Member since Feb 22nd 2013
15304 posts
Mon Jan-05-15 10:22 AM

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6. "There's probably less right now"
In response to Reply # 0


          

  

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teefiveten
Member since Oct 02nd 2008
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Mon Jan-05-15 10:25 AM

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7. "i don't think so but"
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terrorism has people afraid in general so any threat-whether it be a major event or just being mugged on the street-people would rather see dealt with using brutal force for a false sense of security

a lot more 'us vs. them' and the definition of them seems to expand every day.

i also think that white flight is a contributing factor-in NYC, you used to have to live in the city to work on the force. once that was lifted, i think that changed policing a lot. not to say that po-po were actually living IN the areas they policed but there's a familiarity that was lost and definitely more of an understanding that keeping an area safe keeps surrounding areas (where they likely live) safe.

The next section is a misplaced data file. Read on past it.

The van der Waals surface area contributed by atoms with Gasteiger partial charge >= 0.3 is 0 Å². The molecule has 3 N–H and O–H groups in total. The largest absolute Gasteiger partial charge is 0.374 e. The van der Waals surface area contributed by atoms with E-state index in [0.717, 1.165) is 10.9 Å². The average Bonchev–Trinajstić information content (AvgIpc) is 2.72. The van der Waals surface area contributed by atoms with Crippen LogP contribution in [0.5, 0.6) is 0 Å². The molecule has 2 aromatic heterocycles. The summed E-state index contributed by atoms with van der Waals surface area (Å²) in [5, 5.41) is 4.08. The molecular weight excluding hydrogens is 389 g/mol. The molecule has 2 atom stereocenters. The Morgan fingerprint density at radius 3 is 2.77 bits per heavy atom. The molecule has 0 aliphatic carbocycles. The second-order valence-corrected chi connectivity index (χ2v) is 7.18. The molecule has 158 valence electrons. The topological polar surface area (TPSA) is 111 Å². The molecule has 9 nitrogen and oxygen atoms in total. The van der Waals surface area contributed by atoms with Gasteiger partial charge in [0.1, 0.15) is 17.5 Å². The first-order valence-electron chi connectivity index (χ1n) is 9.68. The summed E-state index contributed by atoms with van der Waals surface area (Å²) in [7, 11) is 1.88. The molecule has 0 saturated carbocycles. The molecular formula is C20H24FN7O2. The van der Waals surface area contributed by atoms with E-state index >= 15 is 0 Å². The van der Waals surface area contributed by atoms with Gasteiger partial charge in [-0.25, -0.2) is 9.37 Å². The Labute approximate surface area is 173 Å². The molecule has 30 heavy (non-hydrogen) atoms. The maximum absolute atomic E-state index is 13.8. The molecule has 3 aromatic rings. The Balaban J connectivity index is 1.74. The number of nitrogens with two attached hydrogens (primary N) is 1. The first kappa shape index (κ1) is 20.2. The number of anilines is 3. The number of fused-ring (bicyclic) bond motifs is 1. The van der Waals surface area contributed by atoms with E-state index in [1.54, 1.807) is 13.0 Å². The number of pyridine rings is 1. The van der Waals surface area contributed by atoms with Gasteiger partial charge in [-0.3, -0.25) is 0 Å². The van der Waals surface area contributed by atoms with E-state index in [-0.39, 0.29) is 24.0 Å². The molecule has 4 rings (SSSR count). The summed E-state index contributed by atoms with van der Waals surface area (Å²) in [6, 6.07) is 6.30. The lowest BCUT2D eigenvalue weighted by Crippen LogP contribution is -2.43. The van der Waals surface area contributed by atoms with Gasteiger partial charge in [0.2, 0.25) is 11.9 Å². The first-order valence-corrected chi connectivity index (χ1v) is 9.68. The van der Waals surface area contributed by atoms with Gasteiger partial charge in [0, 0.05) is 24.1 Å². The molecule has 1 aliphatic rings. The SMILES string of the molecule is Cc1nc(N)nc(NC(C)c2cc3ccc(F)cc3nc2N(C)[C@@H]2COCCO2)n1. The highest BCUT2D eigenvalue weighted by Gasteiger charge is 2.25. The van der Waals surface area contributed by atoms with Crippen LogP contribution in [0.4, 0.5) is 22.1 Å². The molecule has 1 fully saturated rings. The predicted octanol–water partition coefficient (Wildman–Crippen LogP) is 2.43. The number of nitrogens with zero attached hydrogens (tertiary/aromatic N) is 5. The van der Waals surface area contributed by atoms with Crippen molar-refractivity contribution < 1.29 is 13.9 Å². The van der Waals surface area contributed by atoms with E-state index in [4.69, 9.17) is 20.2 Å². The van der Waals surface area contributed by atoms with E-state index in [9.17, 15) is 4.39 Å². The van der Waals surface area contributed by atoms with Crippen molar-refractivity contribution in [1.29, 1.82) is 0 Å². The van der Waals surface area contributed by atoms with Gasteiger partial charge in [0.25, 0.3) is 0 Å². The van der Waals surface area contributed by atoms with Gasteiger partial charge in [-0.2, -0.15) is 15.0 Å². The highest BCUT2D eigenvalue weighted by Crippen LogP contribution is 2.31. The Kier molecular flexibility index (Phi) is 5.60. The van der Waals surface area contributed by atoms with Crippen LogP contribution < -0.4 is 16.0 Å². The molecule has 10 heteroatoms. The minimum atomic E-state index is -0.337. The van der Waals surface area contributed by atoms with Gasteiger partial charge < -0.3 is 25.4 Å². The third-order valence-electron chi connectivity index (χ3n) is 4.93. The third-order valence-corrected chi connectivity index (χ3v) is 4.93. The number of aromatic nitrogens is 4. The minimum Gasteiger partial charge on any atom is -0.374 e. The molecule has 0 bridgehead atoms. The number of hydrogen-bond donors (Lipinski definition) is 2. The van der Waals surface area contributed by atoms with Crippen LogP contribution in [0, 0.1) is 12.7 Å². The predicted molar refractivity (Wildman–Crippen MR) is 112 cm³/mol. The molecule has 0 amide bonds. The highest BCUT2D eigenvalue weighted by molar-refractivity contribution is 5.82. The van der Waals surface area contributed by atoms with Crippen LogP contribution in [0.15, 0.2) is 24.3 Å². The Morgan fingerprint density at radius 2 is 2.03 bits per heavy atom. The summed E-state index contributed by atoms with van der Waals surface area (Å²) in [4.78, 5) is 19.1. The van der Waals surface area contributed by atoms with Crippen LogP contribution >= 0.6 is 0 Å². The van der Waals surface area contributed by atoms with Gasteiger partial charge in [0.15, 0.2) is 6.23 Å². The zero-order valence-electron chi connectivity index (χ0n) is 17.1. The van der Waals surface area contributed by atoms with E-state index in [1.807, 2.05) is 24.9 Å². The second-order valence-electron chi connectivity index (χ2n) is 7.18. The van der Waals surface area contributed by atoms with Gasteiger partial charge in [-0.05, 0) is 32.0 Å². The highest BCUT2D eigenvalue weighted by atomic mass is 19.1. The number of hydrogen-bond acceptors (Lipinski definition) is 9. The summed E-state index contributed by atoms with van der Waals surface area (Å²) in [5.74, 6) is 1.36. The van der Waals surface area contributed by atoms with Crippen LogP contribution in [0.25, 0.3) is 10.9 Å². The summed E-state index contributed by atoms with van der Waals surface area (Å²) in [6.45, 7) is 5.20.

not to say shit was all peachy but things you hear older cops say now about how these young cops aren't really being introduced to the community like they were when they started. older cops would ride them around and point things and people out and it doesn't look like these young cats are getting that. i'm sure a lot of these older guys still working were around when crack was at its worse so they likely regard the people they police as savages not worthy of interacting with which is sad.

this isn't to say that there's more brutality now. i really don't think there is-killing perhaps but i think it's just an issue of it being more high profile and with evidence that clearly backs up how unwarranted the situation was. a black man getting lumped up in custody or while being taken into custody isn't something new.